Scott Burns, Sports Writer, Scottish Daily Express
May 18, 1991 will always hold a special place in the heart of every Motherwell fan.
Well, if you pardon the pun, it isn’t every day that the Steelmen get their hands on the Scottish Cup.
I still remember the feelings of joy as our super sub, Stevie Kirk, bundled in his extra-time winner and then of relief, followed by absolute delirium as referee Davie Syme put his whistle to his lips to seal our epic 4-3 win triumph over Dundee United.
It brought that once-in-a-lifetime moment, something you always dreamed about, but probably, in your heart of hearts, never thought you would ever see.
It was also done in typical Motherwell style – the hard way!
Even after Dundee United had cancelled out Iain Ferguson’s opener we fought bravely back with Ian Angus and Phil O’Donnell, brave as a lion, god bless his soul, putting us into a commanding 3-1 lead.
Every Motherwell fan was left biting their nails when United scored again and then fearing the worst when Darren Jackson burst through at the death to force the game into extra time.
I can still picture United keeper Alan Main sliding out on his knees in front of us in celebration and if I am being honest I probably have never forgiven him or Jackson to this day – fearing they had crushed our dream.
Suddenly with another 30 minutes of extra-time and a half-fit goalkeeper, in Ally Maxwell, even the most ardent of Motherwell fans would have struggled to back their heroes.
But credit to Tommy McLean, he rallied our team and the Scottish Cup legend ‘Kirkie’ popped up and, as they say, the rest is now history, as Tom Boyd stepped up to lift the cup.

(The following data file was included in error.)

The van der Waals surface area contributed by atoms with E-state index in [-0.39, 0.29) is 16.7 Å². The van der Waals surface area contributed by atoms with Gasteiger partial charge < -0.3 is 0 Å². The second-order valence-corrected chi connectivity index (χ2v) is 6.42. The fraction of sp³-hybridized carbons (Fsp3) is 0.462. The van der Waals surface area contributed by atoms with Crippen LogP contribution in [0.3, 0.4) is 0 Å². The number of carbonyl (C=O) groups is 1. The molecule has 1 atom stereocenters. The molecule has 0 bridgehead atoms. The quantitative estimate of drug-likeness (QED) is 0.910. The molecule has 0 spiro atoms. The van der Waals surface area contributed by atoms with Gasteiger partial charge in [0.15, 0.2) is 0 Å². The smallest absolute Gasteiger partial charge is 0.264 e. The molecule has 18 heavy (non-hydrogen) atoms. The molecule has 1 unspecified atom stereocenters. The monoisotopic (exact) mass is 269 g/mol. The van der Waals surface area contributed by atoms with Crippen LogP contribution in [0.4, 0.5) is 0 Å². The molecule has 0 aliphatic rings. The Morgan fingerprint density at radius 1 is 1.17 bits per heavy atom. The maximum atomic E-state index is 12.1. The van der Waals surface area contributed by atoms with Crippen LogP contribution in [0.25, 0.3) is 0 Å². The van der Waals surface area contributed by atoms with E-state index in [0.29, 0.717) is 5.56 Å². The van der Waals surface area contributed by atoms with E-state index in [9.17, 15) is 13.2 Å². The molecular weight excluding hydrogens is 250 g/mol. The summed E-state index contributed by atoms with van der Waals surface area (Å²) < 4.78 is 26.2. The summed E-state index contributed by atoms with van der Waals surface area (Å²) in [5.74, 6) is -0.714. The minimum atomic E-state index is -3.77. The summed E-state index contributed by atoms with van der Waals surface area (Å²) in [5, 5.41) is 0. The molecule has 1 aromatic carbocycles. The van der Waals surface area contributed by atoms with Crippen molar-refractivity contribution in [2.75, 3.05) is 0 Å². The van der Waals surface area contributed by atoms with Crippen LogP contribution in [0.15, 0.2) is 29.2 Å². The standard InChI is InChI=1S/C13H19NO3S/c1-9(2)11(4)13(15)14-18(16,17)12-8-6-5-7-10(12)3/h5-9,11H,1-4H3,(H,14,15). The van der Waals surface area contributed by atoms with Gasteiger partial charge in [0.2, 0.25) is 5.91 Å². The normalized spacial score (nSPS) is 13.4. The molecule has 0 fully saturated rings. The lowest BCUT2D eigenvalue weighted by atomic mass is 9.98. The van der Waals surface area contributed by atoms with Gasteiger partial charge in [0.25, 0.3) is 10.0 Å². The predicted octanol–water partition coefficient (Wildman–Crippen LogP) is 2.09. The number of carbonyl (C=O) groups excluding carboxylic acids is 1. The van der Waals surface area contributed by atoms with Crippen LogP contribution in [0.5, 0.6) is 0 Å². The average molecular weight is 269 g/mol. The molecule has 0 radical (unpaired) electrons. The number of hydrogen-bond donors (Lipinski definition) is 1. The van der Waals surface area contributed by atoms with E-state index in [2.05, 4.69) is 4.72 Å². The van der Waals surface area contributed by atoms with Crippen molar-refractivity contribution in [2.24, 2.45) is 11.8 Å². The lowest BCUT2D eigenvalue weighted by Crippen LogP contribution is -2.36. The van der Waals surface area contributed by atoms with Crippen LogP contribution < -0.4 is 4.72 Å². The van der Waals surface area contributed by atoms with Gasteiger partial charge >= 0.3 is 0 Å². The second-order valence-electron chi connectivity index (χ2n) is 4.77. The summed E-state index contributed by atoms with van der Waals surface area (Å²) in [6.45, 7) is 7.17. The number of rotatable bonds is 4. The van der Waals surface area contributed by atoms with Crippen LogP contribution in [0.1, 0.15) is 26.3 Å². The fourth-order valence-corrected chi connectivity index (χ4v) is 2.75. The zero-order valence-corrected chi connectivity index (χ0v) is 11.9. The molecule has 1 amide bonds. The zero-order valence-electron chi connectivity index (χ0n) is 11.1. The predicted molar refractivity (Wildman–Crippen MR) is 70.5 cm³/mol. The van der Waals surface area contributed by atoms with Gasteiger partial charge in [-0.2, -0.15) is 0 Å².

I remember going back that night and watching the whole game back again and then the next day taking to the streets of Motherwell to see the open-top bus procession.
Days and moments like that are what make all that physical and emotional commitment of following your team worthwhile.
Digging out my old video of the 1991 Scottish Cup run still gives me goosebumps today – from where it all kicked off with that win over Aberdeen.
Kirkie’s winner was a special moment for me because by that time I had moved to the Granite City and, for once, was able to gain my revenge on my mum’s side of the family and my so-called school friends – who continually taunted me about the Dons and their glory days under Sir Alex ‘bloody’ Ferguson.
I remember watching through my fingers, on Sky, as we sneaked past Morton in a penalty shoot-out and then shamelessly getting my elderly neighbour, who was more like my adopted-Granda, to make the five-hour road trip to Hampden so I could see the goal-less semi-final clash with Celtic. Even I didn’t think I could chance my arm a second time and had to make do with Sky again to see us finally put the Hoops to the sword at the second time of asking.
I also recall getting on a supporters’ bus from Motherwell the morning of the cup final with my Uncle Scott, the same man who had started my claret and amber love affair all those years earlier, when he had chapped on the old police gate at Fir Park and opened the door to my team.
I have to hold my hands up, as a Hamilton boy, I crossed the great Strathclyde Park divide. Maybe things might have been different if former Accies striker Jamie Fairley had given me some better advice when I was taking part in a half-time penalty shoot-out for my school, Townhill Primary, at Douglas Park. Who knows?
But, anyway, I have my Uncle to thank for guiding me towards his hometown team and sometimes I wonder if I should have reported him for cruelty rather than thank him for an addiction that will live with me till the day I die.